“It is well settled that a valid bill of indictment is essential to the jurisdiction of the trial court to try an accused for a felony.' “ State v. Abraham, 338 N.C. 315, 339, 451 S.E.2d 131, 143 (1994) (citation omitted). Lack of jurisdiction in the trial court due to a fatally defective indictment requires “the appellate court ․ to arrest judgment or vacate any order entered without authority.' “ State v. Petersilie, 334 N.C. 169, 175, 432 S.E.2d 832, 836 (1993) (citation omitted). The issue of subject matter jurisdiction may be raised at any time, even for the first time on appeal. See State v. Wallace, 351 N.C. 481, 503, 528 S.E.2d 326, 341 (2000). The subject matter jurisdiction of the trial court is a question of law, which this Court reviews de novo on appeal. Ales v. T.A. Loving Co., 163 N.C.App. 350, 352, 593 S.E.2d 453, 455 (2004).
N.C. Gen.Stat. § 15A–924(a)(5) requires that an indictment set forth:
A plain and concise factual statement in each count which, without allegations of an evidentiary nature, asserts facts supporting every element of a criminal offense and the defendant's commission thereof with sufficient precision clearly to apprise the defendant or defendants of the conduct which is the subject of the accusation.
N.C. Gen.Stat. § 15A–924 (a)(5) (2011).
In order to be valid and thus confer jurisdiction upon the trial court, “[a]n indictment charging a statutory offense must allege all of the essential elements of the offense.” State v. Snyder, 343 N.C. 61, 65, 468 S.E.2d 221, 224 (1996). The indictment “is sufficient if it charges the offense in a plain, intelligible and explicit manner․” State v. Taylor, 280 N.C. 273, 276, 185 S.E.2d 677, 680 (1972). “[I]ndictments need only allege the ultimate facts constituting each element of the criminal offense,” State v. Rambert, 341 N.C. 173, 176, 459 S.E.2d 510, 512 (1995), and “[a]n indictment couched in the language of the statute is generally sufficient to charge the statutory offense,” State v. Singleton, 85 N.C.App. 123, 126, 354 S.E.2d 259, 262 (1987). “[W]hile an indictment should give a defendant sufficient notice of the charges against him, it should not be subjected to hyper technical scrutiny with respect to form.' “ State v. Harris, ––– N.C.App. ––––, ––––, 724 S.E.2d 633, 636 (2012) (citation omitted); see also State v. Bowen, 139 N.C.App. 18, 27, 533 S.E.2d 248, 254 (2000) ( “The purpose of an indictment is to give a defendant notice of the crime for which he is being charged.”). “The general rule in this State and elsewhere is that an indictment for a statutory offense is sufficient, if the offense is charged in the words of the statute, either literally or substantially, or in equivalent words.” Harris, ––– N.C.App. at ––––, 724 S.E.2d at 636 (quoting State v. Greer, 238 N.C. 325, 328, 77 S.E.2d 917, 920 (1953)).
N.C. Gen.Stat. § 14–208.9 provides, in pertinent part:
(a) If a person required to register changes address, the person shall report in person and provide written notice of the new address not later than the third business day after the change to the sheriff of the county with whom the person had last registered.
N.C. Gen.Stat. § 14–208.9(a) (2011). The three essential elements of the offense described in N.C. Gen.Stat. § 14–208.9 are: (1) the defendant is a person required to register; (2) the defendant changes his or her address; and (3) the defendant fails to notify the last registering sheriff of the change of address within three business days of the change. See State v. Abshire, 363 N.C. 322, 328, 677 S.E.2d 444, 449 (2009), superseded by statute on other grounds as recognized in State v. Moore, ––– N.C.App. ––––, 718 S.E.2d 737 (2011); State v. Worley, 198 N.C.App. 329, 334, 679 S.E.2d 857, 861 (2009).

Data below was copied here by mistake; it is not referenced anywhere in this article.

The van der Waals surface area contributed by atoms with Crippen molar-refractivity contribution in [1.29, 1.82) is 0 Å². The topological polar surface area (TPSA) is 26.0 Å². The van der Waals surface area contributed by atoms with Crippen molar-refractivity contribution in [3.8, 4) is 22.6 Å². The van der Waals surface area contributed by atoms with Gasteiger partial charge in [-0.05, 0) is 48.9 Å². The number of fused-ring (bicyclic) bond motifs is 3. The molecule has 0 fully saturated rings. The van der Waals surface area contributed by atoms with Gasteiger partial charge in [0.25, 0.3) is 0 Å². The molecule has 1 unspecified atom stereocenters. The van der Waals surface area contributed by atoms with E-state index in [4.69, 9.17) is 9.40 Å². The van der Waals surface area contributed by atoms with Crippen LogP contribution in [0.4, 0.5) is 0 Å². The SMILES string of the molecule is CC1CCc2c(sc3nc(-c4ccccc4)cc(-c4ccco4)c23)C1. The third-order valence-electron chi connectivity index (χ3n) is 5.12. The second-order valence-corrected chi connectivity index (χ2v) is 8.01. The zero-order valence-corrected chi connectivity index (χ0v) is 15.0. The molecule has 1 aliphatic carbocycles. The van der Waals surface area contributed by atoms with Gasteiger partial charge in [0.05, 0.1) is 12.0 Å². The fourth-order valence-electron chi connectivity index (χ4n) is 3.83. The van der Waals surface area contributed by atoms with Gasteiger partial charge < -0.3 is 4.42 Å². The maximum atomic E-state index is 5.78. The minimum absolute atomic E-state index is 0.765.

Here, the indictment charged Defendant with violating N.C. Gen.Stat. § 14–208.9 and alleged as follows:
The jurors for the State upon their oath present that on or about [8 June 2010] and in [Gaston County] the defendant named above unlawfully, willfully and feloniously did fail to provide written notice or notify the Gaston County Sheriff's Department within three business days after a change of address as required by the North Carolina General Statute 14–208.9.
While the indictment substantially tracks the statutory language set forth in N.C. Gen.Stat. § 14–208.9(a) with respect to the second and third elements of the offense, it makes no reference to the first essential element of the offense, i.e., that Defendant be “a person required to register.” The indictment does not allege that Defendant is a registered sex offender, nor any facts indicating why it would be a crime for Defendant to “fail to provide written notice or notify the Gaston County Sheriff's Department within three business days after a change of address.” Moreover, the State's contention that the indictment language “as required by the North Carolina General Statute 14–208.9” was adequate to “put Defendant on notice of the charge[ ] and [ ] inform[ ] him with reasonable certainty the nature of the crime charged” is unavailing, as “it is well established that “[m]erely charging in general terms a breach of [a] statute and referring to it in the indictment is not sufficient” ‘ to cure the failure to charge the essentials of the offense’ in a plain, intelligible, and explicit manner.” State v. Billinger, –––N.C.App. ––––, ––––, 714 S.E.2d 201, 207 (2011) (alterations in original) (quoting State v. Sossamon, 259 N.C. 374, 376, 130 S.E.2d 638, 639 (1963) (in turn quoting State v. Ballangee, 191 N.C. 700, 702, 132 S.E. 795, 795 (1926))).